-- HorizontalMike -- "Woodpeckers understand..."

View bondogaposis's profile

bondogaposis

2542 posts in 1016 days


#8 posted 02-27-2013 12:31 AM

I thin BLO w/ mineral spirits, never tried naptha. You might be on to something.

-- Bondo Gaposis

View Don W's profile

Don W

15057 posts in 1233 days


#9 posted 02-27-2013 01:30 AM

I don’t usually thin BLO for plane finishing. If I do thin BLO i also use MS.

If the knob and totes are rosewood I often just wax them, but BLO is my second choice. Once in a while if I have a plane that I don’t plan on using and its more for show, I’ll use a blo-shellac-mineral spirit mix in about a 1-1-1 ratio.

Cherry gets BLO,
Beech gets dark walnut danish oil, then BLO.

Everything gets waxed in the end.

Mike, I once used a can of BLO i found that looked old. I never seen a difference.

-- Master hand plane hoarder. - http://timetestedtools.com

View Ron Harper's profile

Ron Harper

133 posts in 582 days


#10 posted 02-27-2013 04:05 AM

BLO and wax

-- Ron in Kokomo

View HorizontalMike's profile

HorizontalMike

6942 posts in 1579 days


#11 posted 02-27-2013 07:18 PM

BLO and wax it is… 8-)

Planes with NEW Rosewood!

-- HorizontalMike -- "Woodpeckers understand..."

View Don W's profile

Don W

15057 posts in 1233 days


#12 posted 02-27-2013 07:27 PM

I love those totes with the sap wood!!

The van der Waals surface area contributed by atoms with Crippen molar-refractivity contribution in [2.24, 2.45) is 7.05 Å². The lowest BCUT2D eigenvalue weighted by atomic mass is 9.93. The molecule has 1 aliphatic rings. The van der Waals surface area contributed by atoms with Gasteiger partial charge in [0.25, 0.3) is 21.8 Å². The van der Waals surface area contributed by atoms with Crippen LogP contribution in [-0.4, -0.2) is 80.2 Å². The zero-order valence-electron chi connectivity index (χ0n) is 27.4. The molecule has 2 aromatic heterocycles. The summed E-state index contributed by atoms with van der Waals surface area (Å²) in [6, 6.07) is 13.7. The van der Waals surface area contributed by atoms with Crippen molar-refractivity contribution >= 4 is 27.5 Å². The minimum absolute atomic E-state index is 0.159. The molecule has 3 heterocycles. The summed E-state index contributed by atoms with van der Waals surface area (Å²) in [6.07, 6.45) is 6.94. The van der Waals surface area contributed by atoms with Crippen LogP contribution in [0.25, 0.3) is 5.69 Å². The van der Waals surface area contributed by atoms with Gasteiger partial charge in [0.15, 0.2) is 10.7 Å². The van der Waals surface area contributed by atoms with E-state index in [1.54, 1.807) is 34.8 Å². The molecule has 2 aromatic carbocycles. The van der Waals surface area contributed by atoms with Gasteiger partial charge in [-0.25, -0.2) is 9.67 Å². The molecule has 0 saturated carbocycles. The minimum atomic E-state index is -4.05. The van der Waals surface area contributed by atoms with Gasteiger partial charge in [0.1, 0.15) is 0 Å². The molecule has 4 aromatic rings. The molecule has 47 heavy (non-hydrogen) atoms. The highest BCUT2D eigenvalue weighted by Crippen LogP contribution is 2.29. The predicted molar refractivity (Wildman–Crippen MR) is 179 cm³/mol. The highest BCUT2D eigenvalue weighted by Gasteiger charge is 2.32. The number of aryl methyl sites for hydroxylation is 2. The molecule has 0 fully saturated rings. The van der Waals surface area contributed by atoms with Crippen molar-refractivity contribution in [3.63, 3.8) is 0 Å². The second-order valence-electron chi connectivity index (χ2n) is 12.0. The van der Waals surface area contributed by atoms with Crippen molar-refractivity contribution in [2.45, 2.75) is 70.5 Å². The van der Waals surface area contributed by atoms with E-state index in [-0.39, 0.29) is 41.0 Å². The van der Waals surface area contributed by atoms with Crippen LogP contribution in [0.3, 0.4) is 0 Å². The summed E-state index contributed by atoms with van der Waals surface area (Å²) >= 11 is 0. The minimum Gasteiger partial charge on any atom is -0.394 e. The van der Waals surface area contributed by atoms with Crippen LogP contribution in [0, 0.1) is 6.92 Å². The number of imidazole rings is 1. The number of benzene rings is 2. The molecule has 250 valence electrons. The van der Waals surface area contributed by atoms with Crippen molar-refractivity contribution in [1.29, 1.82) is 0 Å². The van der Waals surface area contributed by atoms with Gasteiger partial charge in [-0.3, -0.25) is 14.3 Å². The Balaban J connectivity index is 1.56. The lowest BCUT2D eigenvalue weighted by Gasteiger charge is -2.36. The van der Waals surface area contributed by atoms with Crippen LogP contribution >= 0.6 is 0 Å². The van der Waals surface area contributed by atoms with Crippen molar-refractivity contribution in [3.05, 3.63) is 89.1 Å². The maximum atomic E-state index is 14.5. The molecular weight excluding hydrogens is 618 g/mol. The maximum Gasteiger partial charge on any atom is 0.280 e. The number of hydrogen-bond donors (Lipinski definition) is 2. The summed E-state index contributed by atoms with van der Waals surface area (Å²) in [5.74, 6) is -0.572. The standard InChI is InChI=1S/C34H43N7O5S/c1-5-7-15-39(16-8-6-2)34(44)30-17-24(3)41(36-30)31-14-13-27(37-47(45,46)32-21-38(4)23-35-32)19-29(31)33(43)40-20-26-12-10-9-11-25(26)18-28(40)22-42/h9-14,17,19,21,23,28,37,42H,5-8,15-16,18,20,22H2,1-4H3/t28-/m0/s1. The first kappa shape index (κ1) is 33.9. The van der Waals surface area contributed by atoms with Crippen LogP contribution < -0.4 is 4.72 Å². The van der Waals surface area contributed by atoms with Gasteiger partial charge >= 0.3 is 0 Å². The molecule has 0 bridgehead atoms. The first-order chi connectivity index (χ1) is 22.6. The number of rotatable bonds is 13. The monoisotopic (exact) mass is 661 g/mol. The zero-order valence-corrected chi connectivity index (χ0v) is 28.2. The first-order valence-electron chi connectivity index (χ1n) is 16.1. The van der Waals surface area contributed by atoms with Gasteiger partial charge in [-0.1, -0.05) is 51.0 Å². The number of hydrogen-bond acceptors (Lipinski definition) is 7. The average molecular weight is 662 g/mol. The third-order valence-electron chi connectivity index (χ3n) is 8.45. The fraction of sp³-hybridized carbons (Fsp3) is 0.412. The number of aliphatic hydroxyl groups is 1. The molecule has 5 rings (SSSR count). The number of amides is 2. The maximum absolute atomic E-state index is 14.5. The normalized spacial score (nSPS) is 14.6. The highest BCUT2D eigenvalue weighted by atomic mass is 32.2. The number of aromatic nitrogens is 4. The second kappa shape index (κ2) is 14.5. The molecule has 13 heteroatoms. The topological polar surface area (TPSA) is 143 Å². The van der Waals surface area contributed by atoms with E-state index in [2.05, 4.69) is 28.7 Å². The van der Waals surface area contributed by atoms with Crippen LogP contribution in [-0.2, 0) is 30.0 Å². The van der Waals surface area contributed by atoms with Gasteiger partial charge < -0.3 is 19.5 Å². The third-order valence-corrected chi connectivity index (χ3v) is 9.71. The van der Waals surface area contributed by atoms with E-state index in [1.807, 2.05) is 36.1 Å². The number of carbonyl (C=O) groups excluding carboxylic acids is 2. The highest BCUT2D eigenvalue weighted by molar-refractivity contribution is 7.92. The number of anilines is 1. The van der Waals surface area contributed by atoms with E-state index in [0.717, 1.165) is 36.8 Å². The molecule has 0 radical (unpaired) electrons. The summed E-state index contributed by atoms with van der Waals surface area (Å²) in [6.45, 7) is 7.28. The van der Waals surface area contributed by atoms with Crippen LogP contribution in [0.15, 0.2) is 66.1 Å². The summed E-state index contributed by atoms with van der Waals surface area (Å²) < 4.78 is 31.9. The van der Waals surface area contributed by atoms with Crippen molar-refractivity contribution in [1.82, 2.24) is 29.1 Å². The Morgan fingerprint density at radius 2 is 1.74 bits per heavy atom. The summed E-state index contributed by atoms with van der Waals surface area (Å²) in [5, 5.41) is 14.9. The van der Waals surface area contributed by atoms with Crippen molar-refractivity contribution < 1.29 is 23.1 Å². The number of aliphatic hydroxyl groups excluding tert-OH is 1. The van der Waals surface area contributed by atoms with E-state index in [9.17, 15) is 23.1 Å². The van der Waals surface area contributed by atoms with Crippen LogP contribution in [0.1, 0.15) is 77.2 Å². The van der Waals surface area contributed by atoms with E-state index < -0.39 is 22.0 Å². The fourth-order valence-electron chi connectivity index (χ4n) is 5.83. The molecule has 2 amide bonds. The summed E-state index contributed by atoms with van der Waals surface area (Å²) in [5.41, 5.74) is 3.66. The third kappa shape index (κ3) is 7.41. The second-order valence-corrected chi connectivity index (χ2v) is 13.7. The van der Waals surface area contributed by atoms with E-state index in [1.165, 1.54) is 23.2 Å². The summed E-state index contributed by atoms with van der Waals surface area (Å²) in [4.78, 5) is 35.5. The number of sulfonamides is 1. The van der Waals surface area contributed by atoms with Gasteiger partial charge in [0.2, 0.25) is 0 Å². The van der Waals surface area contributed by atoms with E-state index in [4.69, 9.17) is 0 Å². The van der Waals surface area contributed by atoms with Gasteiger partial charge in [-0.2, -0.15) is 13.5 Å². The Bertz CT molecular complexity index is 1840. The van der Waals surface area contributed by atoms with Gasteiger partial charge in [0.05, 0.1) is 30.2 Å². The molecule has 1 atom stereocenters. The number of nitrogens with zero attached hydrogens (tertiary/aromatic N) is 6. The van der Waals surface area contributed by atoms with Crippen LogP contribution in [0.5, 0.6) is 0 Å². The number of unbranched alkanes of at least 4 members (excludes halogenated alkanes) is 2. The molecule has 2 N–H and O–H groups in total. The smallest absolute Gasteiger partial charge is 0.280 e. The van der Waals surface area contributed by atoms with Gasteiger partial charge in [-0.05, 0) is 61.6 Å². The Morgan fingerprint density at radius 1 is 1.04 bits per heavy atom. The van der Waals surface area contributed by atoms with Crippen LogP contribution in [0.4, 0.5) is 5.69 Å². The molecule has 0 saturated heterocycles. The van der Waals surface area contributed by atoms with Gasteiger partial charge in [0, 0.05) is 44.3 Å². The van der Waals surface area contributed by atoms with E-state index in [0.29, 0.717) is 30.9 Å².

-- Master hand plane hoarder. - http://timetestedtools.com

View shampeon's profile

shampeon

1377 posts in 848 days


#13 posted 02-27-2013 08:09 PM

Beauty. What kind of wood is that? I’ll echo Don and say that I really like the sapwood accent.

-- ian | "You can't stop what's coming. It ain't all waiting on you. That's vanity."

View Tennessee's profile

Tennessee

1447 posts in 1179 days


#14 posted 02-27-2013 08:38 PM

Wow, Mike, that’s some really nice work!!

-- Paul, Tennessee, http://www.tsunamiguitars.com

View HorizontalMike's profile

HorizontalMike

6942 posts in 1579 days


#15 posted 02-27-2013 10:38 PM

Honduras Rosewood from Woodcraft online. Thanks for the kudos. I screwed up one toe on the tote by making it too thin and miss drilling the hole. That resulted in a lot of filing to make it fit. Got everything to fit, BLO’d it and slept overnight only to find out NOTHING fit anymore! Talk about living in exciting times! More filing… }:-(

I TOO agree with Don about having some sapwood showing! Cool! It wakes you up and pretty much nails the identity as Rosewood. I have a #422 Type3 that came with a sapwood ‘showing’ on the tote.

The very BEST thing I discovered happened as a result of my resawing of the 8/4 piece of H Rosewood. They were rather generous on these cuts and I got a full 9/4 of wood. Cool!... Anyway, after resawing I had one piece at just over 1in and another at nearly 1.2in. After sanding, oops I mean SLOWLY FILING down the first ‘thicker’ piece (wet wood sucks for sanding/filing), I ended up with a finished thickness of 1.10in. I have to tell you that I thought I had really screwed up and would be doomed to filing for two more days JUST to thin this thing down!...

Then I put it in my hand on it, as if using it on the plane and… well… uh… it felt like… uh… like one of those nights when the ‘ol lady has flown home cross-country to bury a dear relative, and you are left alone…

Geez!,... fill in the blanks already! Anyway that extra ~3/16in (15/16in to 1.1in) made one heck of a difference in the comfort level of the tote! I even let the better half grab it and she agreed… the tote buddy, you knew what I meant! Clean it up already! Even with her smaller hands the thicker tote felt much more comfortable AND in a sense more powerful, at least as a perception. Wow, totes and knobs are so variable that you might consider taking this as a suggestion, just sayin’...

-- HorizontalMike -- "Woodpeckers understand..."